The Wisdom of the Social Media Crowd

In his blog post A Story Culture, Michael Lopp, author of Managing Humans (check out the book's great promotional website), used the intriguing phrase “connective information tissue” to describe the value of tweets (status messages sent via Twitter).


Information Hierarchy

Challenged by his editor to better understand what information is, Lopp starts with the definition of the Information Hierarchy provided by Ray R. Larson at Berkeley:

  • Data – The raw material of information
  • Information – Data organized and presented by someone
  • Knowledge – Information read, heard or seen and understood
  • Wisdom – Distilled and integrated knowledge and understanding

Lopp then examines how information ascends this hierarchy using the perennial vehicle designed for its transmission—the story.


Shattered bits of narrative

“The traditional narrative,” explains Lopp, “has been shattered into bits of well-indexed information.  Google wasn’t the first indexing tool, but it’s certainly the best.  Still, Google is powerfully dumb.  Yes, I can find whatever piece of information I’m looking for, but what’s more interesting are all the related pieces of information.  How do you query for knowledge via Google?  How about wisdom?”

Constructing (or reconstructing) a meaningful narrative from shattered bits of information requires a human storyteller.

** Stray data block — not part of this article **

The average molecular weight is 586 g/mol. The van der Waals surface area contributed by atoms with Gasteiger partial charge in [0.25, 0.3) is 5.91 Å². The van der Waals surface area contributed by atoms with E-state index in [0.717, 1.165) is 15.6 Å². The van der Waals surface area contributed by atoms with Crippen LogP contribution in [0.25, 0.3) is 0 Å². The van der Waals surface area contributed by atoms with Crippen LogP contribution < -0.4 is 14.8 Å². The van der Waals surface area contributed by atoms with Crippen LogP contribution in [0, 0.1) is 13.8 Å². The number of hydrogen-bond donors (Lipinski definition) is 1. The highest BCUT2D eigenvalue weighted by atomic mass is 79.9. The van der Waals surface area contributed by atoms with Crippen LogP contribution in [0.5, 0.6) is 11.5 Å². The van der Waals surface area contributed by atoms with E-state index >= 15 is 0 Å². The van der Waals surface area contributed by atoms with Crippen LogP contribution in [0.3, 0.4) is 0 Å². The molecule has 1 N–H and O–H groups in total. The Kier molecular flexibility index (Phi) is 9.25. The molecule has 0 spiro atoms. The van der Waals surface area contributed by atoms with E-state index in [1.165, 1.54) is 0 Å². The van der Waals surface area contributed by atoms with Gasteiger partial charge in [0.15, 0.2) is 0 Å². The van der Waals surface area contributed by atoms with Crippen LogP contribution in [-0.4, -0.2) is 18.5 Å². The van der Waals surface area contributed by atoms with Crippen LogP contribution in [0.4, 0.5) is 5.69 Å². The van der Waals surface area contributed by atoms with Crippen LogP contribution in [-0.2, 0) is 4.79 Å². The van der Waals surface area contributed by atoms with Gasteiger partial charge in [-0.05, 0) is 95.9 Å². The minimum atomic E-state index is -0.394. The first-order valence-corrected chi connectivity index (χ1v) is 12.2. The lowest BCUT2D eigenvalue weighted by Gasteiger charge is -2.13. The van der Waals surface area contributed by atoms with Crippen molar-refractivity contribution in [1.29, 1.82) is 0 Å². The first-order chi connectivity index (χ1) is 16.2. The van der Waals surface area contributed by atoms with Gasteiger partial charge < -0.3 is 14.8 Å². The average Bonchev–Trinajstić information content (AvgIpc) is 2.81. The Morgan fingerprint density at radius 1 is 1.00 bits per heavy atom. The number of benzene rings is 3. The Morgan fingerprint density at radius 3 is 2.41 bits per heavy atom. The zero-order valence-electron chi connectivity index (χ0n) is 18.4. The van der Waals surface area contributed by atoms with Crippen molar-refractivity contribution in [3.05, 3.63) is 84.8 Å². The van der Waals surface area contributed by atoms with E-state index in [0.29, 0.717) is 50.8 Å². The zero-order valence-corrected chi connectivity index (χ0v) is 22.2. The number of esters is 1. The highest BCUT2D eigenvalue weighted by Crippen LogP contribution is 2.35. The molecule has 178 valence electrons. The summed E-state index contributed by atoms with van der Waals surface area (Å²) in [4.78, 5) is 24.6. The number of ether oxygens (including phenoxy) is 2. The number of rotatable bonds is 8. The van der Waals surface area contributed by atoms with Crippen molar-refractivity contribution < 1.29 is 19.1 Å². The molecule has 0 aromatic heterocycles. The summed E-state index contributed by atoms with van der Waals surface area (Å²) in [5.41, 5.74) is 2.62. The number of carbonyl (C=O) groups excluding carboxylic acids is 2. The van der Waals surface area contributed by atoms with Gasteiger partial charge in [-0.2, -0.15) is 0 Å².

“There’s no replacing,” explains Lopp, “a human being combing through seemingly disparate pieces of information to evaluate, interpret, and combine it into something unexpected; into a new work.  Into a story.”


What tale can tattered tweets truly tell?

With their 140 character limit, tweets are certainly capable of being classified as shattered bits of narrative.

However, according to Lopp, “the point of Twitter isn’t knowledge or understanding, it’s merely connective information tissue.  It’s small bits of information carefully selected by those you’ve chosen to follow and its value isn’t in what they send, it’s how it fits into the story in your head.  There are great stories to be found on Twitter, but you have to do the work.”

Case in point—it was the tweet sent by Rob Paller that lead me to the blog post I am trying to write a great story about now.

Of course, as Lopp acknowledges, Twitter is not an isolated example. 

Information continues to be shared in smaller and smaller bits in accordance with our shorter and shorter attention spans. 

“Paradoxically, it’s never been easier to share or meaningfully interact with more people with less physical, in-person effort,” explains Lopp.  “Your ability to compose and convey information as well as express yourself through your fingertips is a skill that is only going to increase—and increase in value—as people become more comfortable with their place in communities that span the planet, and as the tools to connect them become more commonplace.” 

As social media's conversation medium continues to supplant traditional media's broadcast medium, it is enabling a world that fulfills James Joyce's vision in Finnegans Wake: “my consumers, are they not my producers?”

In other words, we are both consuming and producing the connective information tissue that forms our collective intelligence.


We are all storytellers